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  1. #1
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    should i use 1 or many try catches in a page that uses PDO

    I have a file with several queries, some selects, some updates, etc. Is it better to have every call to a PDO method, whether it be query(), fetch(), perpare(), or whatever all in an individual try catch or should all such processing go in 1 try catch?

  2. #2
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    cpradio's Avatar
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    Depends... the way I like to think about it, is will you do something differently if it fails for the query() versus fetch() versus prepare()? If the answer is yes, I'll do something different, then you need multiple try-catches, if your answer is no, I'll just be sending them to an error page, then one will suit you just fine.

  3. #3
    Resident OCD goofball! bronze trophy Serenarules's Avatar
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    To build on what cpradio has already said, when designing your error handling protocols, be mindful that there is a small overhead (however minimal) while instantiating and handling the exception. How much this hurts the performance of your code would entirely depend on the complexity of said code.

    If you are bubbling up through several layers of exceptions, passing the previous exception into each new one, then you could run in to less maintainable code, and somewhat less understandable error reports. In most cases, you are going to want to halt execution on the very first true error. In such cases, only a top level try-catch will do the trick.

    If you find yourself using them as a means to control program flow, by testing the success of a method, you would be better off testing bool returns and exiting, or controlling the flow in a more formal manner. Using exceptions to notify the user that some method failed is inefficient and considered bad practice.

    Remember that some libraries already have an exception subclass they throw when a method fails anyway. The trick here is to read up on those libraries and catch the error by type.

    PHP Code:

    try
    {
    // tried code
    }
    catch (
    PDOException pdoException)
    {
    // handle pdo exceptions one way
    }
    catch (
    Exception exception)
    {
    // handle everything else another way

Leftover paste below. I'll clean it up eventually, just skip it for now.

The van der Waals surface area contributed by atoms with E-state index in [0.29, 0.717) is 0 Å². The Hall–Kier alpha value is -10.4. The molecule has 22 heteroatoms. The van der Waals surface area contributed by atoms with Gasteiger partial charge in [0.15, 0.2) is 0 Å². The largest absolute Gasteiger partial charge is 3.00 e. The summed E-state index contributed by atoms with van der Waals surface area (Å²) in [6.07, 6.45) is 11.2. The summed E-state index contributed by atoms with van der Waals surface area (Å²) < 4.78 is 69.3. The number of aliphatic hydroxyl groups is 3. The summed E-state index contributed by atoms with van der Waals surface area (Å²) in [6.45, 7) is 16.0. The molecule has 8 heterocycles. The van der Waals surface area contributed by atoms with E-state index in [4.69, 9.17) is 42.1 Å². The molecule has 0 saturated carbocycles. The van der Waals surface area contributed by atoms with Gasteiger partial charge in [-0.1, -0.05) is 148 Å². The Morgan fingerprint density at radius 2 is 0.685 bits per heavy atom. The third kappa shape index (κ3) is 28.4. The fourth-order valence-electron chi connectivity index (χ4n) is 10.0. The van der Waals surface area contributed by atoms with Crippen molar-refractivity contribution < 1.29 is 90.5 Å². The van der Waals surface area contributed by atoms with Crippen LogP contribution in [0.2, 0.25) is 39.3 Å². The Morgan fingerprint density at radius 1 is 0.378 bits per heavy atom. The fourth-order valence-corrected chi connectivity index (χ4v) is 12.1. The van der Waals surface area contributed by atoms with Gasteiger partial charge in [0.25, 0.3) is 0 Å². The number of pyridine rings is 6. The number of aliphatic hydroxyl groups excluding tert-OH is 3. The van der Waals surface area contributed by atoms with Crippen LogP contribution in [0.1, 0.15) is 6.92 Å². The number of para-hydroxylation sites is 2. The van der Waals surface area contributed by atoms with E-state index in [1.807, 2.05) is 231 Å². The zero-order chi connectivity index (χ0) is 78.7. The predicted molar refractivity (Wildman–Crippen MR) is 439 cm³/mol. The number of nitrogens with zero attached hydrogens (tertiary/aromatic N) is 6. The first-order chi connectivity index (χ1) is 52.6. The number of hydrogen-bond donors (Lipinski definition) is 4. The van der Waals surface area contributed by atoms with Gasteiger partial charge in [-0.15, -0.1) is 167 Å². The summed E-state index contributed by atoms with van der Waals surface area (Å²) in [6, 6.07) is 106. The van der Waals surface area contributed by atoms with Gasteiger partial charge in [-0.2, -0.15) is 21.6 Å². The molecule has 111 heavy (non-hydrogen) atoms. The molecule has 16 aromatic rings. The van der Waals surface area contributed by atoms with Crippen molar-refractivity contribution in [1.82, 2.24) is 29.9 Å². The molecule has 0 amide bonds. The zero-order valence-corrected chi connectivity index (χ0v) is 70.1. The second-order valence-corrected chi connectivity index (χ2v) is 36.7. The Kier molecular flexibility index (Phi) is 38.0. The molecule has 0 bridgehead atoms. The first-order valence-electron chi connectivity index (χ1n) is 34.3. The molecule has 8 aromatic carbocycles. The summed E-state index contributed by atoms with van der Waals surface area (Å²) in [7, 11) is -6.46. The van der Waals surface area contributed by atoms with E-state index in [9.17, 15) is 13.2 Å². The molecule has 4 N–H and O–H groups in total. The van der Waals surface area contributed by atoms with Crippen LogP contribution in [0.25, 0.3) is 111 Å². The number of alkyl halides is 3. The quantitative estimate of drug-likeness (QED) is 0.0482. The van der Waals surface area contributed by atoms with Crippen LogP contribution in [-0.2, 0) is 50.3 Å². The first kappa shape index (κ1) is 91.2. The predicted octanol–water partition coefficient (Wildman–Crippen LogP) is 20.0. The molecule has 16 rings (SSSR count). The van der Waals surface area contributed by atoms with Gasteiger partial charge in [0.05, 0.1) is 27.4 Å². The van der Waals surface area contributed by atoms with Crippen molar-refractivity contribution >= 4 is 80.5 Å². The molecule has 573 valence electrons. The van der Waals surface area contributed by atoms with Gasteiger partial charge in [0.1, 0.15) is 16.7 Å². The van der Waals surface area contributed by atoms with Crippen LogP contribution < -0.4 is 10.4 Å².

My advice would be to start off at the highest level possible and only introduce deeper exceptions if a true, deeper need arises.

    In your case, you probably don't want to introduce layered try-catch blocks. However, it may be to your benefit to subclass PDOException into PDOFetchException and PDOQueryException and throw these, letting the top level handler do the work. In this way, you consolidate exception processing without loosing the specific nature you desire. PDOStatement::Execute, for example, returns a bool (as most pass/fail methods do). Test this value and merely raise your subclassed exception.
    Last edited by Serenarules; Aug 8, 2012 at 21:04. Reason: Added additional information.

  4. #4
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    thanks for responses.

    so if i use the php code above, what happens if 1 of my several PDO method / db queries were to fail inside the try? Would the program handle the first PDO exception, then stop running? Or would the catch report on every error in the try?

  5. #5
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    Just the first point in failure, once you fail/throw an exception in a try catch the rest of the try code is skipped to run whatever you have in your catch.

  6. #6
    Resident OCD goofball! bronze trophy Serenarules's Avatar
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    cp is correct. Typically, the code would look like this...

    PHP Code:

    $success 
    $pdo->Execute($params);
    if (
    $success == false) throw new PdoExecuteException(); 
    If failure is due to success being false (even though Execute concluded correctly) you can raise your own exception. If failure is due to something internal to PDO, the base PdoException is thrown. The latter should rarely happen after you've debugged the app, unless the user seriously goobers up the product installation.


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